Painting prospects: Art in the time of adversity

Paintings by 32-year-old Liaqat Ali. PHOTOS: EXPRESS

Paintings by 32-year-old Liaqat Ali. PHOTOS: EXPRESS

PESHAWAR: Not long ago Swat was touched by violence once again and bled. While many chose other ways to cope, 32-year-old Liaqat Ali, hailing from the Aman Dara village, picked up a brush and painted his anguish onto a canvas. With each stroke of his brush, the young artist tells the story of the turmoil that plagues his land. From cultural norms to displacement and violence, the bright colours in Ali’s paintings come with a strong message attached to them.

Working with oil paints, the self-taught artist found his voice and that of many others on the coarse surface of a canvas. Later, seeing his great spirit and determination Murad Khan and Jamal Shah helped Ali hone his skills and add refinement to his bold expression. From a painting of Buddha meditating in a pool of blood, depicting the violence that gripped the valley where the Gandhara civilisation once thrived, to a painting featuring men in chains, the young artist has taken it upon himself to show the world the problems that he sees around him.

Even in a time of relative peace, Ali believes that much in his part of the world that needs to be highlighted and fixed.

“I have learned that the art can be a powerful way of expression and raising a voice against the social and cultural issues in society,” Ali says while talking about his art. One of his paintings is a visual depiction of one of Ghani Khan’s famous verses. While a few of his paintings depict the centuries-old burqa culture, asking questions that have been suppressed for ages.

“Our people cannot understand art,” Ali said while talking to The Express Tribune “In fact, artists are not spared and art has no space in this area’s belief system. People around me never encourage me, in fact they create problems for artists.” Ali says this is also one of the reasons that the art could never take root in this region.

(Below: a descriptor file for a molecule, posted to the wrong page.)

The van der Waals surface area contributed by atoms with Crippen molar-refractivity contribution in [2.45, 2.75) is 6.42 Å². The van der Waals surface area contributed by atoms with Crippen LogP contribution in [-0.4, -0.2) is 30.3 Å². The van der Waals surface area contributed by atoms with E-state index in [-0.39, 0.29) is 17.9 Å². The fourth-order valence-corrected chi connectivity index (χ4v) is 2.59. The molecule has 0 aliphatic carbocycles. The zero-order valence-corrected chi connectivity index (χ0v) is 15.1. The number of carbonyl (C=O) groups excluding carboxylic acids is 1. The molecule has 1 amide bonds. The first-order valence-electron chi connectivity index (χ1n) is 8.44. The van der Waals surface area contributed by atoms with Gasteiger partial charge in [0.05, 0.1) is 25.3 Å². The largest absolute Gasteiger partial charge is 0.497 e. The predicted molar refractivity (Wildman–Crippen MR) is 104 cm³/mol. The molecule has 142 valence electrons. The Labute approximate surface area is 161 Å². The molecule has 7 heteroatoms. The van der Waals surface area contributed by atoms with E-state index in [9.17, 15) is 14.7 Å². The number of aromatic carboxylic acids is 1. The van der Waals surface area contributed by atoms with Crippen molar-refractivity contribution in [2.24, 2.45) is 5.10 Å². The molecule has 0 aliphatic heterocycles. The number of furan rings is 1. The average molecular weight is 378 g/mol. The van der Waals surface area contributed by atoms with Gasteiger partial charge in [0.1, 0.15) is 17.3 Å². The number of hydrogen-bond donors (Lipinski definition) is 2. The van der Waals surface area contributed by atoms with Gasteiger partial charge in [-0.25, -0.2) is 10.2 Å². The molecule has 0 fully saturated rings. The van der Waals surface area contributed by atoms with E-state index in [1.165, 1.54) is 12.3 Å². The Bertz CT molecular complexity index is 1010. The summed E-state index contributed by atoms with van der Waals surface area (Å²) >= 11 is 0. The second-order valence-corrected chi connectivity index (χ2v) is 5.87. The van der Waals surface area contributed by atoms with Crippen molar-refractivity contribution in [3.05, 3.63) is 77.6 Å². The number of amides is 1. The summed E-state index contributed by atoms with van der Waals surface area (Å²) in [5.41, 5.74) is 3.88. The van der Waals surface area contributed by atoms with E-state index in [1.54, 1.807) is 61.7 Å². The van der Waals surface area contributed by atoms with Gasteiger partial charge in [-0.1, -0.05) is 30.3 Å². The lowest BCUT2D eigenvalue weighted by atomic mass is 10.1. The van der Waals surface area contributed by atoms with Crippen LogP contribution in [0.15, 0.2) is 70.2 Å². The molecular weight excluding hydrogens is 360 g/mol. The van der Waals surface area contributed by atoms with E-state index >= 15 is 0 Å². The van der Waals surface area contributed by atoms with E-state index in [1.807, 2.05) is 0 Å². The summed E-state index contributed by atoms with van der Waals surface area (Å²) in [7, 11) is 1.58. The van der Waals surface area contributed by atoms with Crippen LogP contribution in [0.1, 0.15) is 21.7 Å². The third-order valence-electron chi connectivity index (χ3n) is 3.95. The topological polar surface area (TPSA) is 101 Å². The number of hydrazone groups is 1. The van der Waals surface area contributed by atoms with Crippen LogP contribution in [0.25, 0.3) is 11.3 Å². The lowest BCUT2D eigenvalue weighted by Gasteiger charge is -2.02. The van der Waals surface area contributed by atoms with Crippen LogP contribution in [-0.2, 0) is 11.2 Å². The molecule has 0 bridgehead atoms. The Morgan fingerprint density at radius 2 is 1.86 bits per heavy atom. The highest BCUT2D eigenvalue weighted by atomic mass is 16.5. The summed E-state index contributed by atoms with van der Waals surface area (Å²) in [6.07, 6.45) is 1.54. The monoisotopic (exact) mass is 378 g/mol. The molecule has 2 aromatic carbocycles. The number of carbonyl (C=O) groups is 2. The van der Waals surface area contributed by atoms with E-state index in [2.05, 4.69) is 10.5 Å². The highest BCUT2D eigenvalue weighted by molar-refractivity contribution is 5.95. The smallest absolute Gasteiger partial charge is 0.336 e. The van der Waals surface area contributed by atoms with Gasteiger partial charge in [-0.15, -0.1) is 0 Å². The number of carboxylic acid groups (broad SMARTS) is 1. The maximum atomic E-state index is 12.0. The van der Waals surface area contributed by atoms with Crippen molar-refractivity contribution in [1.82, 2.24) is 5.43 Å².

“We don’t have institutes that could hone young artists’ skills here. Nor do we have any galleries to display our work. Even though all we do is paint what we see around us. The paintings are a depiction of this society,” Ali says with passion.

Talking about his previous work, Ali says he used his art to depict the pain of displacement that people felt as they left Swat in the last few years. “But now I want to bring tourists back to our land, showcase its beauty once again in my landscapes,” Ali says, hopeful about the future.He has showcased his work at 10 exhibitions so far.

Ali admits that it is upon him and other artists from the area to bring life back to the area and preserve its rich cultural heritage on their canvas forever. His paintings, he hopes, will depict a new dawn.

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